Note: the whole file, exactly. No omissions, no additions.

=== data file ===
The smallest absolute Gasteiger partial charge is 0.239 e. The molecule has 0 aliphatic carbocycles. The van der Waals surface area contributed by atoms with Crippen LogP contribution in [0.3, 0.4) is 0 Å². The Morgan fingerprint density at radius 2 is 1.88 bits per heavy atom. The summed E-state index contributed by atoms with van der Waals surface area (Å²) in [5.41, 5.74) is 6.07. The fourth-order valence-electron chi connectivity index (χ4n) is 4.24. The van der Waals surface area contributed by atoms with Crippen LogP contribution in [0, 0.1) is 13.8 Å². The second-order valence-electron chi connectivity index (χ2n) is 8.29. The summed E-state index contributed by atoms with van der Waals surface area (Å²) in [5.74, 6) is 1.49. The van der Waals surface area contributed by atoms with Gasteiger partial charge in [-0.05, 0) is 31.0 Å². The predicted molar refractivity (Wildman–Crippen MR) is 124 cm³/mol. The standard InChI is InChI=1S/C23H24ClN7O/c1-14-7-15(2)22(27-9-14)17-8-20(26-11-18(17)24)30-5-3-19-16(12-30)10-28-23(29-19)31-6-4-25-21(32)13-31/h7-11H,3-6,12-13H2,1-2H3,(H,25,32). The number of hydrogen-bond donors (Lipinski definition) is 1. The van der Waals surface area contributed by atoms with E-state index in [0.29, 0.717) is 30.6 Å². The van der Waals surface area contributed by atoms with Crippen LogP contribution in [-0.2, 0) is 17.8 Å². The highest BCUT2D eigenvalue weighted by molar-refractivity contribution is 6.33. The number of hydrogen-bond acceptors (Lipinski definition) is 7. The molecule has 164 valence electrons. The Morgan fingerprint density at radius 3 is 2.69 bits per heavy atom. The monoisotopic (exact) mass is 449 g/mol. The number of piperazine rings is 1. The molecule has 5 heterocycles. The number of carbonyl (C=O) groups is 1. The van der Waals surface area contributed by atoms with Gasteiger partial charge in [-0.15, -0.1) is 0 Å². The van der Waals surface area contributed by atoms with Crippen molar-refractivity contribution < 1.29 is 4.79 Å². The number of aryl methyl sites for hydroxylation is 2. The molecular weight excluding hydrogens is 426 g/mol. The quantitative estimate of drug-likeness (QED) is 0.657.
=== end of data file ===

The smallest absolute Gasteiger partial charge is 0.239 e. The molecule has 0 aliphatic carbocycles. The van der Waals surface area contributed by atoms with Crippen LogP contribution in [0.3, 0.4) is 0 Å². The Morgan fingerprint density at radius 2 is 1.88 bits per heavy atom. The summed E-state index contributed by atoms with van der Waals surface area (Å²) in [5.41, 5.74) is 6.07. The fourth-order valence-electron chi connectivity index (χ4n) is 4.24. The van der Waals surface area contributed by atoms with Crippen LogP contribution in [0, 0.1) is 13.8 Å². The second-order valence-electron chi connectivity index (χ2n) is 8.29. The summed E-state index contributed by atoms with van der Waals surface area (Å²) in [5.74, 6) is 1.49. The van der Waals surface area contributed by atoms with Gasteiger partial charge in [-0.05, 0) is 31.0 Å². The predicted molar refractivity (Wildman–Crippen MR) is 124 cm³/mol. The standard InChI is InChI=1S/C23H24ClN7O/c1-14-7-15(2)22(27-9-14)17-8-20(26-11-18(17)24)30-5-3-19-16(12-30)10-28-23(29-19)31-6-4-25-21(32)13-31/h7-11H,3-6,12-13H2,1-2H3,(H,25,32). The number of hydrogen-bond donors (Lipinski definition) is 1. The van der Waals surface area contributed by atoms with E-state index in [0.29, 0.717) is 30.6 Å². The van der Waals surface area contributed by atoms with Crippen LogP contribution in [-0.2, 0) is 17.8 Å². The highest BCUT2D eigenvalue weighted by molar-refractivity contribution is 6.33. The number of hydrogen-bond acceptors (Lipinski definition) is 7. The molecule has 164 valence electrons. The Morgan fingerprint density at radius 3 is 2.69 bits per heavy atom. The monoisotopic (exact) mass is 449 g/mol. The number of piperazine rings is 1. The molecule has 5 heterocycles. The number of carbonyl (C=O) groups is 1. The van der Waals surface area contributed by atoms with Gasteiger partial charge in [-0.15, -0.1) is 0 Å². The van der Waals surface area contributed by atoms with Crippen molar-refractivity contribution < 1.29 is 4.79 Å². The number of aryl methyl sites for hydroxylation is 2. The molecular weight excluding hydrogens is 426 g/mol. The quantitative estimate of drug-likeness (QED) is 0.657.